|Posted on September 18, 2017 at 4:25 AM|
Over lunch yesterday, someone was talking about the patron saint of the mentally disabled, St Dymphna, who started the tradition of families taking in a mentally ill person instead of gathering them all in a single institutionalized asylum that is still practiced in Geel, Belgium today. He said that the average stay was 21 years, where the 'patient' really becomes part of the host family and requires much less intervention than those in standard psychiatric care who are institutionalized. He gave an example of a family who had one such patient who hallucinated lions coming out of the walls at bedtime every day, where the wife and husband took turns 'scaring the lions back into the walls' for their psych patient every night for many years. Decades.
In our country, that man would be locked up and doped up on heavy duty prescription meds.
Interestingly, when their own son developed mental illness (I forget how, due to an accident of some sort I think), they were unable to provide the same quality of care for him, and their son had to placed with another family in Geel who did not remember his personality from before the accident.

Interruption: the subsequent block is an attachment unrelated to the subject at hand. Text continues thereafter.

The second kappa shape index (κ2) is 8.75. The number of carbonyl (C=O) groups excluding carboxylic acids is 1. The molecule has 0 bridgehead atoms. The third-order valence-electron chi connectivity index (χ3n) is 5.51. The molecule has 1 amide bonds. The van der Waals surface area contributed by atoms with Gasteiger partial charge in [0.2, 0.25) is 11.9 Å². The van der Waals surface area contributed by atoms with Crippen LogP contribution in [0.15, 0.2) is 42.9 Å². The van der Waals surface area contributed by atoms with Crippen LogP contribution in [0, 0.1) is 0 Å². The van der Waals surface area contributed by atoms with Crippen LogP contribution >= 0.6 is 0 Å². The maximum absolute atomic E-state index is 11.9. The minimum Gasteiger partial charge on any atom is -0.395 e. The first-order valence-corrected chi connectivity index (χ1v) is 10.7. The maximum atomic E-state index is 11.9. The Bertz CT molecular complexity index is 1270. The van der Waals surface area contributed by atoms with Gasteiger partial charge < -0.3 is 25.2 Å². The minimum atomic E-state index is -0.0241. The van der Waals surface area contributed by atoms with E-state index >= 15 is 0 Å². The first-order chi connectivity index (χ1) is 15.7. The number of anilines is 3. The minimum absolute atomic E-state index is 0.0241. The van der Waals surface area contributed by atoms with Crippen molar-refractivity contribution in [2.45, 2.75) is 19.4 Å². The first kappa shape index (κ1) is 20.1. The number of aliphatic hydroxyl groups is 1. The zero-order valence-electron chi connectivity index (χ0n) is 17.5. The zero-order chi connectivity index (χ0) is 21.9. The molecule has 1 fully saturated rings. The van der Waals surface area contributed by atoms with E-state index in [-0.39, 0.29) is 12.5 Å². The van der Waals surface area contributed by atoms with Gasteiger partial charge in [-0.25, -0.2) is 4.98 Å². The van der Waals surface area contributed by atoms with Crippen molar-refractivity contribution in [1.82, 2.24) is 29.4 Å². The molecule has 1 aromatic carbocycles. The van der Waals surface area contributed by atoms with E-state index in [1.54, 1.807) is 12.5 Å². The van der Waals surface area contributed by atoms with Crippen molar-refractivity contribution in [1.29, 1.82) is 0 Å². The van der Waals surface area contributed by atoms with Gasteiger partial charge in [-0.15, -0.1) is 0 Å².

This makes me think of the Chinese phrase 關心則亂 (guān xīn zé luàn), which roughly translates to "Caring [too much] leads to chaos." It can also be read as "Enmeshment causes entanglement" or "Attachment creates disorder" or even "Codependency is messy." Caring too much interferes with our ability to do well by the person(s) we care about.
There in the dumpling restaurant over my third tiny glass teacup of snow chrysanthemum pu'er tea, I felt the beginning of forgiveness for my inability to show up for my parents in the way I seem to be able to show up for patients, students, friends & colleagues unrelated by blood. I have never believed that the objectivity required by biomedicine was necessary for my own practice of Chinese medicine, which in so many ways is a subjective, experiential science, but I also feel unnerved by Sun Simiao's suggestion to treat every patient "as if they are the closest of [your] kin."*
Now I have an explanation why I feel this way.
Finding a Chinese concept that explains my paralysis, anguish and resistance to 'helping' or 'being helped by' my direct family is a relief. For this alone, it has been worth it to come to Nanjing.
*「皆如至親之想」 (jiē rú zhì qīn zhī xiǎng), from The Absolute Sincerity of Great Physicians 大醫精誠 (dà yī jīng chéng) by 孫思邈 (Sūn Sīmiǎo)